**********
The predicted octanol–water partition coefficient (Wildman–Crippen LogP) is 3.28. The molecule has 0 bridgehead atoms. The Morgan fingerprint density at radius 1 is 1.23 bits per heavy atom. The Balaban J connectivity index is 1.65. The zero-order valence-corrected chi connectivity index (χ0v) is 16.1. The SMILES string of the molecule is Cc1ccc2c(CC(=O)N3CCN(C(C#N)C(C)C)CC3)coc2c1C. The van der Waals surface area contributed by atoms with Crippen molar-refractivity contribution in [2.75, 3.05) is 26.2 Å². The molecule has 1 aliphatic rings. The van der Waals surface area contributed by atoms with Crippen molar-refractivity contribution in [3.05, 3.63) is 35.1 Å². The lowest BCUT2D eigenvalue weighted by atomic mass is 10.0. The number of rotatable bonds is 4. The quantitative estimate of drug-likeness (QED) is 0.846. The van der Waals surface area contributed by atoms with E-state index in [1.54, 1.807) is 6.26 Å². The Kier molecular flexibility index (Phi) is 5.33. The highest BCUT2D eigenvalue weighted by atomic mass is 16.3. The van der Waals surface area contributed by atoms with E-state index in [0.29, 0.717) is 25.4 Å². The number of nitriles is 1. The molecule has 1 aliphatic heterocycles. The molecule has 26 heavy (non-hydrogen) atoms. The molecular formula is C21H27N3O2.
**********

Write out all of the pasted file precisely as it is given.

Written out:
The predicted octanol–water partition coefficient (Wildman–Crippen LogP) is 3.28. The molecule has 0 bridgehead atoms. The Morgan fingerprint density at radius 1 is 1.23 bits per heavy atom. The Balaban J connectivity index is 1.65. The zero-order valence-corrected chi connectivity index (χ0v) is 16.1. The SMILES string of the molecule is Cc1ccc2c(CC(=O)N3CCN(C(C#N)C(C)C)CC3)coc2c1C. The van der Waals surface area contributed by atoms with Crippen molar-refractivity contribution in [2.75, 3.05) is 26.2 Å². The molecule has 1 aliphatic rings. The van der Waals surface area contributed by atoms with Crippen molar-refractivity contribution in [3.05, 3.63) is 35.1 Å². The lowest BCUT2D eigenvalue weighted by atomic mass is 10.0. The number of rotatable bonds is 4. The quantitative estimate of drug-likeness (QED) is 0.846. The van der Waals surface area contributed by atoms with E-state index in [1.54, 1.807) is 6.26 Å². The Kier molecular flexibility index (Phi) is 5.33. The highest BCUT2D eigenvalue weighted by atomic mass is 16.3. The van der Waals surface area contributed by atoms with E-state index in [0.29, 0.717) is 25.4 Å². The number of nitriles is 1. The molecule has 1 aliphatic heterocycles. The molecule has 26 heavy (non-hydrogen) atoms. The molecular formula is C21H27N3O2.